Bartleby's Books Archives - inBiblio
last 7 days
last 30 days

Bartleby's Books

placeholder

COMMISSION DES CONFERENCES REGIMENTAIRES. [Title on spine: CONFERENCES MILITAIRES. FIRST SERIES]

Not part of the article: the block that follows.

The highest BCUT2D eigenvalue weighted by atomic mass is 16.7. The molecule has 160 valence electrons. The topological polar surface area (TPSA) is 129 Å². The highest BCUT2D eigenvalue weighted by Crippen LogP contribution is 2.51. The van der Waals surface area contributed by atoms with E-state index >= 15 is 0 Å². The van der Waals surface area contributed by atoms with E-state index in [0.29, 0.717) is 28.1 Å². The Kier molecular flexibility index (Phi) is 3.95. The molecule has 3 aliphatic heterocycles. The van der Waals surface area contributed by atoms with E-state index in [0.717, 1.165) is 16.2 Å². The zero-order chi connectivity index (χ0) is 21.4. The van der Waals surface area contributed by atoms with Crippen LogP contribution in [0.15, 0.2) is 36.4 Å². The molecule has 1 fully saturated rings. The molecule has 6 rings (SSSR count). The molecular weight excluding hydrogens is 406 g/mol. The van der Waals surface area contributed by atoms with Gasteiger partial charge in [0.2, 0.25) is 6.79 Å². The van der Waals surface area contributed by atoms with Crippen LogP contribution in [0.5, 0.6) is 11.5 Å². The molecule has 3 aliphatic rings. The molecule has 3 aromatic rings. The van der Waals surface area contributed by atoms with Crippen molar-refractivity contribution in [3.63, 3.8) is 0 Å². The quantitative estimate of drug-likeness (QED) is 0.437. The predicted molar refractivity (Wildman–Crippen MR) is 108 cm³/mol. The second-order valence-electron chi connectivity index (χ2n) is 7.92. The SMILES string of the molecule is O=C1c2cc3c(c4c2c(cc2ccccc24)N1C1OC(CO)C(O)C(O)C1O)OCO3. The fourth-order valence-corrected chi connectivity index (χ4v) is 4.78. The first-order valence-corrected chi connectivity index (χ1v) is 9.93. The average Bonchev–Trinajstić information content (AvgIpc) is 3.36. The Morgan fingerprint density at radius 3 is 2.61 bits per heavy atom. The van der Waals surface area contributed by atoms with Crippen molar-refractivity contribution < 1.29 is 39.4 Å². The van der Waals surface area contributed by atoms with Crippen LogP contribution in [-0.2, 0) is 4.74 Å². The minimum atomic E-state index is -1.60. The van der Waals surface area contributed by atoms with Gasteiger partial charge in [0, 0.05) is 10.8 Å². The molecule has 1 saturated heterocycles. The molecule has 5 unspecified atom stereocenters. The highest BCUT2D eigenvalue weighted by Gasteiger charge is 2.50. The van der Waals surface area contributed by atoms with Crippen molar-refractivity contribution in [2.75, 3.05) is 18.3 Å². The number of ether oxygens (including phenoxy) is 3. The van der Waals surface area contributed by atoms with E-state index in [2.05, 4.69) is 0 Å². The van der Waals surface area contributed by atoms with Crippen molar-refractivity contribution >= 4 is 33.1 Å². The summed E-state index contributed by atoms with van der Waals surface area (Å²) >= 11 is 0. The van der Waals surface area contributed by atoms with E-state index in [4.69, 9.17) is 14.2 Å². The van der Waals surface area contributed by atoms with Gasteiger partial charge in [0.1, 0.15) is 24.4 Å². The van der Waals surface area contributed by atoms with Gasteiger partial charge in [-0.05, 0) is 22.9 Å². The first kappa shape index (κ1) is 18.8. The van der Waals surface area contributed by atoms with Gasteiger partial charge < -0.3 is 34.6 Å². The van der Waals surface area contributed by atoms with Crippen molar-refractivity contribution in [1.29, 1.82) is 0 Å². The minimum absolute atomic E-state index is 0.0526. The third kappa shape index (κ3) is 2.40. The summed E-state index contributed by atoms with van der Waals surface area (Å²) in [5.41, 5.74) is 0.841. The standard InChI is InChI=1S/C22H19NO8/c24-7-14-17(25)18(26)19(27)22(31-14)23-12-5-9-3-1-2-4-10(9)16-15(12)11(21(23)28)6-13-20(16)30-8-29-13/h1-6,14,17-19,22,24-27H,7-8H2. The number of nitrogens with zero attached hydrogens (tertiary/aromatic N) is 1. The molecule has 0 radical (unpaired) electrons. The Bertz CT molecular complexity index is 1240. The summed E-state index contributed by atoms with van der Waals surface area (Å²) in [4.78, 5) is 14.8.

Bound volume of various conferences organized by the Commission des Conferences Regimentaires. 14 cm. Bound in 3/4 leather and marbled boards, raised bands and gilt rules on spine, gilt stamped black morocco spine label. Some wear and rubbing to boards but a good, tight copy overall. Bookplate of Russell of Aden on front pastedown, small bookseller’s ticket in upper left corner of pastedown. The conferences, bound out of sequence, and each with a separate title page, include: 1) Conference Sur la Tactique Separee de la Cavalerie. Rapportuer M. Savin-Delarclause. 1869. 4th conf., pp. 5-40 [pp.29-30 bound out of order]; 2) Conference Considerations Generales sur l’Etat Militaire de la France et des Principales Puissances Etrangeres. Rapporteur M. Nugues. 1869. 1st conf., pp. 5-39; 3) Conference sur le role de la Fortification Passagere dans les Combats. Rapporteur M.F. Prevost. 1869. 12th conf., pp. 5-40; 4) Conference Expose Sommaire de la Campagne d’Allemagne en 1866. Rapporteur M. Ch. Fay. 1869. 5th conf., pp. 5-50; 5) Conference sur la Garde Nationale Mobile. Par M. Ch. Corbin. 1869. [?] conf., pp. 5-49; 6) Conference sur le Service de Sante en Campagne. Par M. Legouest. 1868. [?] conf., pp. 5-48; 7) Conference sur l’Emploi des Chemins de Fer a la Guerre et sur la Telegraphie Militaire. Rapporteur M. Prevost. 1869. 3rd conf., pp. 5-39; 8) Conference de l’Organisation Militaire de l’Allemagne. Rapporteur M. Ch. Fay. 1869. 10th conf., pp. 5-43; 9) Conference de la Geographie de l’Allemagne. Rapporteur M. Ch. Fay. 1869. 9th conf., pp. 5-60; 10) [3 folding maps]; "Theatre des Operations en Boheme en 1866" [to accompany Conf. #5; short tear at gutter, extending approx. 3 in. into map]; "Carte d’Allemagne" [to accompany Conf. #9]; "Plan de la Bataille de Sadowa, 3 Juillet 1866;" 11) Conference sur l’Emploi de la Cavalerie en Allemagne Pendant la Campagne de 1866. Rapporteur M. Charreyron. 1869. 7th conf., pp. 5-36; 12) Conference sur l’Artillerie de Campagne son emploi dans la Guerre d’Allemagne de 1866. Rapporteur M. Saunier. 1869. 11th conf., pp. 5-69 (1)pp.; 13) Conference sur la Tactique de l’Infanterie Prussienne Pendant la Campagne de 1866. Rapporteur M. Heintz. 1869. 6th conf., pp. 5-32; 14) Conference, I: Armement Nouveau, II: Considerations Generales sur les Modifications que la Tactique doit subir par suite du novel etat de l’armement europeen. Rapporteur M. Maldan. 1869. 2nd conf., pp. 5-42; 15) Conference de Quelques Recents Travaux sur la Tactique. Par M. Ch. Fay. 1869. [?] conf., pp. 5-36; 16) Conference sur la Tactique des Trois Armes dans la Division. Rapporteur M. Lanty. 1869. 8th conf., pp. 5-70; 17) [publisher catalog (1)p., "en vente a la meme librairie"]. During the Franco-Prussian War, Marshal Niel organized these conferences to introduce military innovations to the French forces, according to Geoffrey Wawro’s book "The Franco-Prussian War," [Cambridge: 2003, p.49], though they failed to find support amongst the French officers. The bookplate of Russell of Aden belongs to the Russell family of Aden, in Scotland. Likely this book belonged to James George Ferguson Russell (1836-1887), fifth Laird of Aden, a diplomat who served in various legations and embassies in Europe, including Berlin and Munich, or his brother Francis Shirley Russell (1840-1912), who inherited the estate at his death, a career soldier. The motto over the crest on the bookplate reads "Courage Promptus." OCLC locates a copy at Univ. of Strasbourg and one at Staatsbibliothek zu Berlin which appear to be collected volumes of conferences, but none in the US.